In 1971 Salford fish-and-chip shop owner George Khan expects his family to follow his strict Pakistani Muslim ways. But his children, with an English mother and having been born and brought... See full summary »
Elisabeth leaves her abusive and drunken husband Rolf, she packs her bags, takes the kids and goes to her brother Göran. The year is 1975 and Göran lives in a commune called Together. ... See full summary »
Young Indian man Thomas is a nerd in his reservation, wearing oversize glasses and telling everyone stories no-one wants to hear. His parents died in a fire in 1976, and Thomas was saved by... See full summary »
Francie and Joe live the usual playful, fantasy filled childhoods of normal boys. However, with a violent, alcoholic father and a manic depressive, suicidal mother the pressure on Francie ... See full summary »
Lee Simon, unsuccessful journalist and wanna-be novelist, tries to get a foot into the door with celebrities. After divorcing his wife Robin, Lee gets to meet a lot folks of the rich and / or beautiful, partly through journalism, partly because he has a script to offer. But life among those from out-of-this-world is hard, and his putative success always results in defeat. Meanwhile Robin meets a very desirable TV-producer and takes the first steps in the world of celebrities herself. Written by
Julian Reischl <firstname.lastname@example.org>
When Frederique Van Der Wal turns around in the first bar scene, the wireless microphone transmitter around her waist is in view. See more »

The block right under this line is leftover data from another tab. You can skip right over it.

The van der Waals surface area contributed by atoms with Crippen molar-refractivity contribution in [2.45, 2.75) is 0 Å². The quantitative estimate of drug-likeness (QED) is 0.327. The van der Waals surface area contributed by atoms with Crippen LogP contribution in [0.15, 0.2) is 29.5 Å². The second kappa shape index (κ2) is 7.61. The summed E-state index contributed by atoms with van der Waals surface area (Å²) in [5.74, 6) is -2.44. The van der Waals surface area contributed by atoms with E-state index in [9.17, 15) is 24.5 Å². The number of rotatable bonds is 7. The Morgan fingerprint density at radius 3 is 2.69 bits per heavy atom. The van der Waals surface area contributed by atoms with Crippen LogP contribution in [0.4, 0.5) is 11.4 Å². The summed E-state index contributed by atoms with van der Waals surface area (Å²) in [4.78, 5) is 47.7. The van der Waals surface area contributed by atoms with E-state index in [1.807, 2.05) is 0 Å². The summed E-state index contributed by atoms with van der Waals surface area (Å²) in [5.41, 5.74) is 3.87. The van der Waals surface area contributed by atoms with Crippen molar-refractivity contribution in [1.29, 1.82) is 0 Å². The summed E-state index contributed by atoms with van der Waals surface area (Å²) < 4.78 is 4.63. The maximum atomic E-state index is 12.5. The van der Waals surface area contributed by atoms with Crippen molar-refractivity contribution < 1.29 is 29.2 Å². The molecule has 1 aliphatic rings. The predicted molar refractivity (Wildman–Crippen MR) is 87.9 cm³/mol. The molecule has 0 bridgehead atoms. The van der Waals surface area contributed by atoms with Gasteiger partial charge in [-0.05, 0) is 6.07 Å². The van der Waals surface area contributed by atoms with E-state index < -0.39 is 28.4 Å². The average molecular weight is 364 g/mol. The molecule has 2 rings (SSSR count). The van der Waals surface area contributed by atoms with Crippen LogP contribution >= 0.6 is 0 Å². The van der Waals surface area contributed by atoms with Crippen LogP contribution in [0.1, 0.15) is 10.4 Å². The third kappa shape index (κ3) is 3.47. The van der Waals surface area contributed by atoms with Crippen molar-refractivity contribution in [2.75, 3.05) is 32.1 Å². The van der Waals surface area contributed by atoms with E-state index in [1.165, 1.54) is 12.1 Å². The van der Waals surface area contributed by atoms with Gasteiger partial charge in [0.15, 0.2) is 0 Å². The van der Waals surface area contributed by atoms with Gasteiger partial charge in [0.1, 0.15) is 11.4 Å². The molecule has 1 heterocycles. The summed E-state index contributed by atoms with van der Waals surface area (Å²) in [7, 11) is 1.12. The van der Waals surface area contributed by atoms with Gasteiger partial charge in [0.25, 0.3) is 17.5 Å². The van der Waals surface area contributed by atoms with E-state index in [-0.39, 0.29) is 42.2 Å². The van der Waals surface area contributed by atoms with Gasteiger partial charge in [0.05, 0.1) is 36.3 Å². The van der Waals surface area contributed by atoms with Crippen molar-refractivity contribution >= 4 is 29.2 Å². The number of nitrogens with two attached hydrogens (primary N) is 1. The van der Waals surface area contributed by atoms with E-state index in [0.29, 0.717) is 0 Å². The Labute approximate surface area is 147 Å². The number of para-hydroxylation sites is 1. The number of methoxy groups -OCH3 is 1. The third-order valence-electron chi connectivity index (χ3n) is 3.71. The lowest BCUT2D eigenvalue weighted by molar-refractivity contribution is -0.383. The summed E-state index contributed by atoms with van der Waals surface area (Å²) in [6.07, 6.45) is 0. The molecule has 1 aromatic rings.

They're all genuine ceramic, and we got this rubber bulb here, you squeeze this, fill it with some washable red vegetable dye, give it a squeeze, you can make his wounds bleed. Watch in the back, there. Isn't that something?
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As Woody Allen is too old for the lead, Kenneth Branagh literally steps into his shoes and does such an effective job at playing Woody that he must have watched every Allen movie at least six times. The film is hilarious but deep--like his best films. It explores our obsession with celebrities and the media's obsession with them, and I wonder how much "acting" Leonardo DiCaprio did for this film. But the more I thought about it afterwards, the more I realized how sad the movie is at its core--the word "help" being written in the sky may be what Allen is thinking--is this what we have become? So obsessed with fortune and fame that we literally prostitute ourselves and become someone we aren't (i.e. Judy Davis' character)?
The movie seems more timely now than in 1998. Americans seem to be more interested in what Paris Hilton does on TV, or what J-Lo and Affleck are up to, than what's going on in the world. "Celebrity" nails it, and like Deconstructing Harry, does it in a rather vulgar manner. But you have to wonder how much of this is based on real events (again, I cite Di Caprio). This was the second movie (after 2 Days in the Valley) that made me aware of the statuesque beauty of Charlize Theron. I didn't think she could act worth a hoot (that opinion recently changed), but she sure looked like a rich runway model to me. This movie is one of my favorite Woody films of the '90s, and one of his most underrated. It's also visually beautiful, in black & white that recalls the photography of Manhattan.
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